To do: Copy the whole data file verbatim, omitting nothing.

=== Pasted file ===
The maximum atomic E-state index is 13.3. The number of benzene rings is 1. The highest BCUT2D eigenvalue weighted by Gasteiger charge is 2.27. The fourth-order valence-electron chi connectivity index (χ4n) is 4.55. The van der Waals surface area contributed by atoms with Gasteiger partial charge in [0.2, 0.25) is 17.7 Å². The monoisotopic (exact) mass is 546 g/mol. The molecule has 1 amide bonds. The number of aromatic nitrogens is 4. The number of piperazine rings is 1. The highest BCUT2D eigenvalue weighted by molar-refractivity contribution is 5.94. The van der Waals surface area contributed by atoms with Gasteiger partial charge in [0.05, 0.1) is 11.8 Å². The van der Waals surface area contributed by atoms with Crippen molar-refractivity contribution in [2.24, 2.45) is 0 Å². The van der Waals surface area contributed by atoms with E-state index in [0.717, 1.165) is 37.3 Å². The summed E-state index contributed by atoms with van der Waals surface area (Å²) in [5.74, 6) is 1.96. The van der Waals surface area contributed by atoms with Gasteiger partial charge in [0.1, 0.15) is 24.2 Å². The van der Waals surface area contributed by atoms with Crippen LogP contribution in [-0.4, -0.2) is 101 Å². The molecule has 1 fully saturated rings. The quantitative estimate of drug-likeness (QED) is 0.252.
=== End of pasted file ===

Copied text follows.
The maximum atomic E-state index is 13.3. The number of benzene rings is 1. The highest BCUT2D eigenvalue weighted by Gasteiger charge is 2.27. The fourth-order valence-electron chi connectivity index (χ4n) is 4.55. The van der Waals surface area contributed by atoms with Gasteiger partial charge in [0.2, 0.25) is 17.7 Å². The monoisotopic (exact) mass is 546 g/mol. The molecule has 1 amide bonds. The number of aromatic nitrogens is 4. The number of piperazine rings is 1. The highest BCUT2D eigenvalue weighted by molar-refractivity contribution is 5.94. The van der Waals surface area contributed by atoms with Gasteiger partial charge in [0.05, 0.1) is 11.8 Å². The van der Waals surface area contributed by atoms with Crippen molar-refractivity contribution in [2.24, 2.45) is 0 Å². The van der Waals surface area contributed by atoms with E-state index in [0.717, 1.165) is 37.3 Å². The summed E-state index contributed by atoms with van der Waals surface area (Å²) in [5.74, 6) is 1.96. The van der Waals surface area contributed by atoms with Gasteiger partial charge in [0.1, 0.15) is 24.2 Å². The van der Waals surface area contributed by atoms with Crippen LogP contribution in [-0.4, -0.2) is 101 Å². The molecule has 1 fully saturated rings. The quantitative estimate of drug-likeness (QED) is 0.252.